Why Is It So Hard To Do Strategic Technology Planning?
Do you know if your company’s IT is running at peak performance? Is it providing all the capabilities your customers need? Most organizations have limited visibility into and resources for technology; they cannot always take advantage of market opportunities to fill those gaps because they don’t have the funds to acquire greater IT resources. Companies with strategic IT development plans can seize more of these opportunities faster. For smaller companies especially, it’s critical to use strategic technology planning practices to allocate limited IT dollars.
We have identified several hurdles that a typical company must overcome in order to plan strategically:
Problem #1: Implementing a Strategic Planning Process Haphazardly
One of the problems that companies have in every type of strategic planning activity is not following all of the steps completely. They do some parts of the process, not others, and may not measure if their organizations ever reach their strategic goals.
Problem #2: Proposing Too Many Priorities
Companies may have a team of people who bring potential strategic plans to the executive leadership or the business owner. Regardless of how many times they have run their analytical models, they give their decision-makers too many options. Their leaders respond by “going soft,” such as not getting specific about goals, especially to avoid ruffling any feathers and to avoid making groups feel marginalized.
Problem #3: Failing to Rank Priorities
Even when a small business owner or an executive team narrows down the list of IT priorities, the company may have trouble ranking the short list. This makes it hard to ensure that fully funded projects get finished on time. For example, it might be unclear which IT project on the short list should get the most dollars. If the top IT project, for example, gets funded but becomes more costly than was forecasted, the next project could be faced with less funding. Over time, every IT project after the first one is at risk, and then the company achieves limited results.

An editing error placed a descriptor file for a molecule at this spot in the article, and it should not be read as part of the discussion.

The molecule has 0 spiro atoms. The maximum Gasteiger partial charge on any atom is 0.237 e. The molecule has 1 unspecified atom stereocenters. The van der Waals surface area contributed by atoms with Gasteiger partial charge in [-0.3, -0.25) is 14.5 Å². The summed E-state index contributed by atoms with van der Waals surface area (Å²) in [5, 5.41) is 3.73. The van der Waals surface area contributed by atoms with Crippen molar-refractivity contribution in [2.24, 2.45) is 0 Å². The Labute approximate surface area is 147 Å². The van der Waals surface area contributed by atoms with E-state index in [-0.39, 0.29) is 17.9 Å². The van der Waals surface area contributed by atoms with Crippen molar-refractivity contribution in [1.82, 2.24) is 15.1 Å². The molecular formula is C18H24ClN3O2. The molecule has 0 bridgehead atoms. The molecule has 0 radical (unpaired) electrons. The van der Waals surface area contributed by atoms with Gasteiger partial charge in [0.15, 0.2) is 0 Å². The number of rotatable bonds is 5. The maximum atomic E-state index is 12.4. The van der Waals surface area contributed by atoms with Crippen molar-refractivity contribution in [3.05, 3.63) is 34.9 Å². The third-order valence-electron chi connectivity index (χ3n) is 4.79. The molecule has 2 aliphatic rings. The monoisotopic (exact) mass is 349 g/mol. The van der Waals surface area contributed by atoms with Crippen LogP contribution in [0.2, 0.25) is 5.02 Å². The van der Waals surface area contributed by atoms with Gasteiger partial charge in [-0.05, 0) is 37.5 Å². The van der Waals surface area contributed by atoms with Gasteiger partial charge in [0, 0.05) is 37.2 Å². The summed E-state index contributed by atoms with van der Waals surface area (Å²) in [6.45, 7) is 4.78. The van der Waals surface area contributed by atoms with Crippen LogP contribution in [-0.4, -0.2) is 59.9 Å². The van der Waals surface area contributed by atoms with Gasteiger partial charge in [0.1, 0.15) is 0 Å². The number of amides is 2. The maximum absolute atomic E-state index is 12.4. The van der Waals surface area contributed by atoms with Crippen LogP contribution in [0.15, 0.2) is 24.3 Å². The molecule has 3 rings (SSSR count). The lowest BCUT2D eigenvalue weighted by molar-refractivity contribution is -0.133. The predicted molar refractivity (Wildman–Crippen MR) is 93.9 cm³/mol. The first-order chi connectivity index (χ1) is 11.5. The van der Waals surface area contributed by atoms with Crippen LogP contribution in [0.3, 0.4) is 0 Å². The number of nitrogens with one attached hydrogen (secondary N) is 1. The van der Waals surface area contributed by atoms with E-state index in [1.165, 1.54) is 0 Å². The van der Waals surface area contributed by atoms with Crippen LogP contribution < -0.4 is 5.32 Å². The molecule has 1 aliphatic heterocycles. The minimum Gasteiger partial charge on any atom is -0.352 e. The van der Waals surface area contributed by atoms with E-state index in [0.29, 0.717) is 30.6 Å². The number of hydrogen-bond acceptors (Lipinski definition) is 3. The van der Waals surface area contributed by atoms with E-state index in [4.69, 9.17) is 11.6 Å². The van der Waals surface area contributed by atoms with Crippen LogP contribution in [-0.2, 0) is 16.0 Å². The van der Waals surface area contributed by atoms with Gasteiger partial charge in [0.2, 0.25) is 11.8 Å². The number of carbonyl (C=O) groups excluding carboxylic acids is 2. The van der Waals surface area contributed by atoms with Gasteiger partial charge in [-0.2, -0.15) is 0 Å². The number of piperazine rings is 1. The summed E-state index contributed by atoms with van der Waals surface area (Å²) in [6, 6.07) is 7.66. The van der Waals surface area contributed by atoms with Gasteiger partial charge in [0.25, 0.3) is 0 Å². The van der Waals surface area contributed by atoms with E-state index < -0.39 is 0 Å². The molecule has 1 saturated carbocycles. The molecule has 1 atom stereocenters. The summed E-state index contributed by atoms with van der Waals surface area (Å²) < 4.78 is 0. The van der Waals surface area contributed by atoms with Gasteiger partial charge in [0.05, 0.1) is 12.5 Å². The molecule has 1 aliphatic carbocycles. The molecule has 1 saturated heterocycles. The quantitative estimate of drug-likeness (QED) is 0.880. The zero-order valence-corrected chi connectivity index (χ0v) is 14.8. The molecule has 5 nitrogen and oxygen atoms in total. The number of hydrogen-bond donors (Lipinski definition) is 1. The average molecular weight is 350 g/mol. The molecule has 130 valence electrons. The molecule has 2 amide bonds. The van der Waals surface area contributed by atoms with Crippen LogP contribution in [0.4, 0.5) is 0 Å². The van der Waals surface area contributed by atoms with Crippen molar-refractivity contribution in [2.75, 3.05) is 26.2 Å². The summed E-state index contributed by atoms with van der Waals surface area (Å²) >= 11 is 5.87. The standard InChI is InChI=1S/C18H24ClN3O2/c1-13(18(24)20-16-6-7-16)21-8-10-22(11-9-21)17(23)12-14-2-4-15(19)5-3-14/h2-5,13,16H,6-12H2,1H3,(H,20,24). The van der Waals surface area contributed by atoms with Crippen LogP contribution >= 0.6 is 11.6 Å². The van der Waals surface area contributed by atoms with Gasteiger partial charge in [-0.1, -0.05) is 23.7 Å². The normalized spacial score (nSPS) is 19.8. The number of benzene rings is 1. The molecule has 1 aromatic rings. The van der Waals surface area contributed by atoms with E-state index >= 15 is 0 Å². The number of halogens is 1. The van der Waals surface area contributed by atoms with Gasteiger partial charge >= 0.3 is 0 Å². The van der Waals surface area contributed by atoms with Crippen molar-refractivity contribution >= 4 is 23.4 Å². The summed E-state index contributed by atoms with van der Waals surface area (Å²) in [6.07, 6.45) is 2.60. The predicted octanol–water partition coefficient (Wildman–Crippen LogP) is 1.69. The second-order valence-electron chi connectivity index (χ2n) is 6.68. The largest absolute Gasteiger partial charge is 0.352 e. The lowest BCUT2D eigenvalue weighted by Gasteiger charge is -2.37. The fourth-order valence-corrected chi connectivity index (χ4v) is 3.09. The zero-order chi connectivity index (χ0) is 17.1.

Problem #4: Poor Implementation
Some companies make IT spending plans that look great on paper. They account for every scenario that might affect a project, and they build a solid implementation schedule with real milestones. Somewhere along the way, the people charged with the implementation drop the ball. They may take matters into their own hands and exceed their spending limits. Or, worse, they don’t manage their resources effectively and fail to meet the company’s goals.
The solutions to these four problems, and many more related to strategic technology planning, lie in the planning process itself. Your company must use a comprehensive approach to identify strategic opportunities and to eliminate threats. Your top leader(s) must choose the best ways to strengthen internal weaknesses so that you are not consistently outperformed by competitors. It’s not enough to know what those weaknesses are. It takes powerful leadership to examine weaknesses and to plan and implement the changes that will correct them.
CORE wants to help companies like yours avoid the pitfalls resulting from poor strategic technology planning. Engaging in a strategic planning process without fidelity makes it a waste of time for everyone. You don’t want your leaders and support personnel wasting time on implementing goals that don’t make any sense. You don’t want to start chasing new goals and then fail to meet them. You want to identify what your organization can reasonably achieve and then assign resources according to a plan.
We are here to help you choose the right initiatives so that your technology is always supporting your business goals. For more details on more strategic IT planning, please contact us today.